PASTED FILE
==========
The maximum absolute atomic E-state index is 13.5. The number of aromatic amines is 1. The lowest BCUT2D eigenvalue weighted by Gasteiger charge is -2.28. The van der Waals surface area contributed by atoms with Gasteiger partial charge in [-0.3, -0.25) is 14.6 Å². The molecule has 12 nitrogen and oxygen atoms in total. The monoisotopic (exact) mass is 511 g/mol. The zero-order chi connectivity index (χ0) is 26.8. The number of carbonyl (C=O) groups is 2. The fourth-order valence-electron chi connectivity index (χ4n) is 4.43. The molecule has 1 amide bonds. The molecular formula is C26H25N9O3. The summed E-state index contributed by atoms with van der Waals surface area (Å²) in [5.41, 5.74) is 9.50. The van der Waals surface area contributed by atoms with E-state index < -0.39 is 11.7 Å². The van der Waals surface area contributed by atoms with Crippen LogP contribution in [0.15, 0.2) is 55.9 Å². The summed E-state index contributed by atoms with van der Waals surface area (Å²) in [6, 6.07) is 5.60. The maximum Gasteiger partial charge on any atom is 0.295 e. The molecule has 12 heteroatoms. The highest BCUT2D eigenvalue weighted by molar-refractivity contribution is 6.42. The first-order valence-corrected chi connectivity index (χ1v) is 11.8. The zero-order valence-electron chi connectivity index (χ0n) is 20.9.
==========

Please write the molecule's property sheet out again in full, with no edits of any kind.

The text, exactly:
The maximum absolute atomic E-state index is 13.5. The number of aromatic amines is 1. The lowest BCUT2D eigenvalue weighted by Gasteiger charge is -2.28. The van der Waals surface area contributed by atoms with Gasteiger partial charge in [-0.3, -0.25) is 14.6 Å². The molecule has 12 nitrogen and oxygen atoms in total. The monoisotopic (exact) mass is 511 g/mol. The zero-order chi connectivity index (χ0) is 26.8. The number of carbonyl (C=O) groups is 2. The fourth-order valence-electron chi connectivity index (χ4n) is 4.43. The molecule has 1 amide bonds. The molecular formula is C26H25N9O3. The summed E-state index contributed by atoms with van der Waals surface area (Å²) in [5.41, 5.74) is 9.50. The van der Waals surface area contributed by atoms with E-state index < -0.39 is 11.7 Å². The van der Waals surface area contributed by atoms with Crippen LogP contribution in [0.15, 0.2) is 55.9 Å². The summed E-state index contributed by atoms with van der Waals surface area (Å²) in [6, 6.07) is 5.60. The maximum Gasteiger partial charge on any atom is 0.295 e. The molecule has 12 heteroatoms. The highest BCUT2D eigenvalue weighted by molar-refractivity contribution is 6.42. The first-order valence-corrected chi connectivity index (χ1v) is 11.8. The zero-order valence-electron chi connectivity index (χ0n) is 20.9.